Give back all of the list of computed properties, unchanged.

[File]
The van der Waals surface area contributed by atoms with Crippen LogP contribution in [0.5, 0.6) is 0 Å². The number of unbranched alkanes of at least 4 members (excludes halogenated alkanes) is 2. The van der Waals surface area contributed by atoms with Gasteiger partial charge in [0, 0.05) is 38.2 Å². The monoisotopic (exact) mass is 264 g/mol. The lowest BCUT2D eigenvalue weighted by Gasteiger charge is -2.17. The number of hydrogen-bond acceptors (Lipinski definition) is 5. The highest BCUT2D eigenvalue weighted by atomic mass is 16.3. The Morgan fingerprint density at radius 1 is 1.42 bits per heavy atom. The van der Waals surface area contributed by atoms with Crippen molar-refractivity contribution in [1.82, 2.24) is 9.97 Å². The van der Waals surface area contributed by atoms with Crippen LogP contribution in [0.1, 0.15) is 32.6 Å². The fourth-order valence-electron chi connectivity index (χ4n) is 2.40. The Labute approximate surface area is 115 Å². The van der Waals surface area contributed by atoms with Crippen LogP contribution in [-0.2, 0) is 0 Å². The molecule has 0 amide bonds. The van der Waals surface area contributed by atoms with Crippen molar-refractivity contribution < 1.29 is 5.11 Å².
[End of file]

The van der Waals surface area contributed by atoms with Crippen LogP contribution in [0.5, 0.6) is 0 Å². The number of unbranched alkanes of at least 4 members (excludes halogenated alkanes) is 2. The van der Waals surface area contributed by atoms with Gasteiger partial charge in [0, 0.05) is 38.2 Å². The monoisotopic (exact) mass is 264 g/mol. The lowest BCUT2D eigenvalue weighted by Gasteiger charge is -2.17. The number of hydrogen-bond acceptors (Lipinski definition) is 5. The highest BCUT2D eigenvalue weighted by atomic mass is 16.3. The Morgan fingerprint density at radius 1 is 1.42 bits per heavy atom. The van der Waals surface area contributed by atoms with Crippen molar-refractivity contribution in [1.82, 2.24) is 9.97 Å². The van der Waals surface area contributed by atoms with Crippen LogP contribution in [0.1, 0.15) is 32.6 Å². The fourth-order valence-electron chi connectivity index (χ4n) is 2.40. The Labute approximate surface area is 115 Å². The van der Waals surface area contributed by atoms with Crippen LogP contribution in [-0.2, 0) is 0 Å². The molecule has 0 amide bonds. The van der Waals surface area contributed by atoms with Crippen molar-refractivity contribution < 1.29 is 5.11 Å².